3. I’ve been through CKH as well. It kind of sounds like you’re being expected to implement without the training, which can be challenging. I agree with Ann-I love sharing Good News at the beginning of each class. I keep track of who has shared on my seating chart and make sure to call on different students each time. It’s a great way to build relationships with students. Those who don’t share are always invited to find me during checkout to tell me their good news.

      With the Social Contract….synthesizing is a fantastic strategy, but you may wish to investigate the construction of it further. The four prompts to write one are “How do you want to be treated by me?” “How do you think I want to be treated by you?” “How do you treat each other?” and “How do we treat each other when we have a conflict?” It becomes a great tool for the teaching and social interactions in the library and less about the procedural rules that are followed. It’s also a contract between you and the students so you follow the same rules.

      The third part that I found easy to implement in the library are the questions for handling issues. Just starting with “What are you doing?” and asking the question rather than jumping to conclusions and assuming gives students the benefit of the doubt and takes the emotion out of discipline issues for me.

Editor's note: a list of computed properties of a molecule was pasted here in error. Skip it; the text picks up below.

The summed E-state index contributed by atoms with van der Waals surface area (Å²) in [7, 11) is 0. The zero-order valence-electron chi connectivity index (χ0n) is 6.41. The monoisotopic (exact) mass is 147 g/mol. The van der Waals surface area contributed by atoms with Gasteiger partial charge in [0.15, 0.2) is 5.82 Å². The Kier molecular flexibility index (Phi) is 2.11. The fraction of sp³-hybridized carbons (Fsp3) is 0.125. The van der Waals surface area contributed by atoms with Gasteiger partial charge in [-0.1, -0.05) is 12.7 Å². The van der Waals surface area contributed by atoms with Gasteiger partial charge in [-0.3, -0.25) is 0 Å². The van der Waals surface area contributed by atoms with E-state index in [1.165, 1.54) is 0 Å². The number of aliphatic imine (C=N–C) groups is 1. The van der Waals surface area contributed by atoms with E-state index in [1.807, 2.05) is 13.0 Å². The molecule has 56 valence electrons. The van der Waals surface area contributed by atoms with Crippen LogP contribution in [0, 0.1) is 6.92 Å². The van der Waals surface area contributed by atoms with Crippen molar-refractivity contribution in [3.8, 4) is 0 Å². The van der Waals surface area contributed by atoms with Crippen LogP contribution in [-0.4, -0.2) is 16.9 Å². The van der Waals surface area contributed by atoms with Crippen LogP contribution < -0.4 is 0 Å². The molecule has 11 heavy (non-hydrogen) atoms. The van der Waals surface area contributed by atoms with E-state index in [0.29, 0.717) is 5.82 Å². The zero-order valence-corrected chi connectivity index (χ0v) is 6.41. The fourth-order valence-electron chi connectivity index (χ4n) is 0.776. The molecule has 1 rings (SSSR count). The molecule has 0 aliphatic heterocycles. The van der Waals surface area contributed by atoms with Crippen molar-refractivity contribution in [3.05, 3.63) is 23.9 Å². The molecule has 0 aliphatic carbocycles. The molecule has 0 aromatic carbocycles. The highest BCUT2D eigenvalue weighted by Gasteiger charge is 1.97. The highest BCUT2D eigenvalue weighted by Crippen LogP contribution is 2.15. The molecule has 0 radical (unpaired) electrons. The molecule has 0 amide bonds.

1. Carolyn,
        Thanks so much for your thorough comment. I didn’t even know there were specific question prompts for the social contract.
        I will try asking for good news at checkout–that’s a super idea!
        Are there any books I could read about CKH? When I looked online, all I saw was the 3-day training. I would love to learn more about this! We did get just a mile-high overview of it from our new principal. I”m glad to hear that it really works!

    Leave a Reply

    Your email address will not be published. Required fields are marked *

    This site uses Akismet to reduce spam. Learn how your comment data is processed.